Mysterious Mount Karkom, Possibly the Biblical Mount Sinai, Draws Israeli Visitors (with VIDEO)
Photographers and onlookers gather atop Mount Karkom to see the Burning Bush phenomenon on Dec. 21, 2021. (Maya Margit/The Media Line)

Mysterious Mount Karkom, Possibly the Biblical Mount Sinai, Draws Israeli Visitors (with VIDEO)

The site in southern Israel, which boasts 40,000 rock drawings and 150 places of worship, is quickly becoming a tourist attraction

The row of jeeps set out early in the brisk morning desert air.

For hours, they climbed over rock and hill, weaving around perilous stretches of mountain road as they made their way through the barren landscape of Israel’s Negev Desert.

Tall, barbed wire fencing delineating the Egyptian border, with strange-looking watchtowers, occasionally break up the eerie desolation of the scenery.

“This is the Wild West,” our tour guide, Nadav, said as the target of the journey came into view.

The mysterious Mount Karkom lies in an extremely remote part of the southwestern Negev. It sits at over 847 meters (2,779 ft.) above sea level and is only accessible via jeep or by foot after several days of trekking.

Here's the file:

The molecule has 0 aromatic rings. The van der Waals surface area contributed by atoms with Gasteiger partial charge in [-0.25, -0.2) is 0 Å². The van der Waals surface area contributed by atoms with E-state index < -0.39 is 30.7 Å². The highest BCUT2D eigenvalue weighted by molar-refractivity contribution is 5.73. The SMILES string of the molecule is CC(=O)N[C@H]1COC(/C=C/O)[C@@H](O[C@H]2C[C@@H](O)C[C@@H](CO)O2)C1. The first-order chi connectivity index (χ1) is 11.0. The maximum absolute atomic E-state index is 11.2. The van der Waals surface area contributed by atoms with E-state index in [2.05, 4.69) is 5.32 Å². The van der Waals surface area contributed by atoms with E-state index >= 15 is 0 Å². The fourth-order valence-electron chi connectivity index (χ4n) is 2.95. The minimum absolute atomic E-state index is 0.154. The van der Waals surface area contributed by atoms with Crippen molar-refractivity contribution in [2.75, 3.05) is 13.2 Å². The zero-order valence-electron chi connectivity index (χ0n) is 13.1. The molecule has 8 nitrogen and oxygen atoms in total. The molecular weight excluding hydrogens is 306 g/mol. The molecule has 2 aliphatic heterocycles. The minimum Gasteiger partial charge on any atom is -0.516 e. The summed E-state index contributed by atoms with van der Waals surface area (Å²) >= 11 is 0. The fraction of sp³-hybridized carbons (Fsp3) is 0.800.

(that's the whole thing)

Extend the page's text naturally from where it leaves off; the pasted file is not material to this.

But it is well worth the journey.

The mesa-like mountain holds thousands of ancient rock engravings, hundreds of places of worship, and a wealth of archaeological findings that show that humans may have lived there as far back as 30,000 years ago, long before Moses would make his legendary ascent.

Professor Emmanuel Anati, 91, sits at the base of Mount Karkom as hundreds prepare to climb up the mountain he first excavated in 1954, on Dec. 21, 2021. (Maya Margit/The Media Line)

Retired professor Emmanuel Anati was the first archaeologist ever to excavate Mount Karkom and discovered rock engravings on the mountain’s plateau in 1954.

“I conducted a systematic archaeological survey here,” Anati told The Media Line, while sitting at the foot of the mountain. “I worked on this mountain for 40 years. We registered, described, learned and researched over 1,350 sites,” he also said.

“In the beginning of our research, we were curious to learn about the connection between the rock drawings – there are roughly 40,000 in all – and the structures located near them,” he explained.

Anati’s initial survey of the fascinating rock drawings that pepper the area eventually became subsumed by an even greater quest. The Italian-Israeli researchers became convinced that Mount Karkom was the site of the biblical Mount Sinai.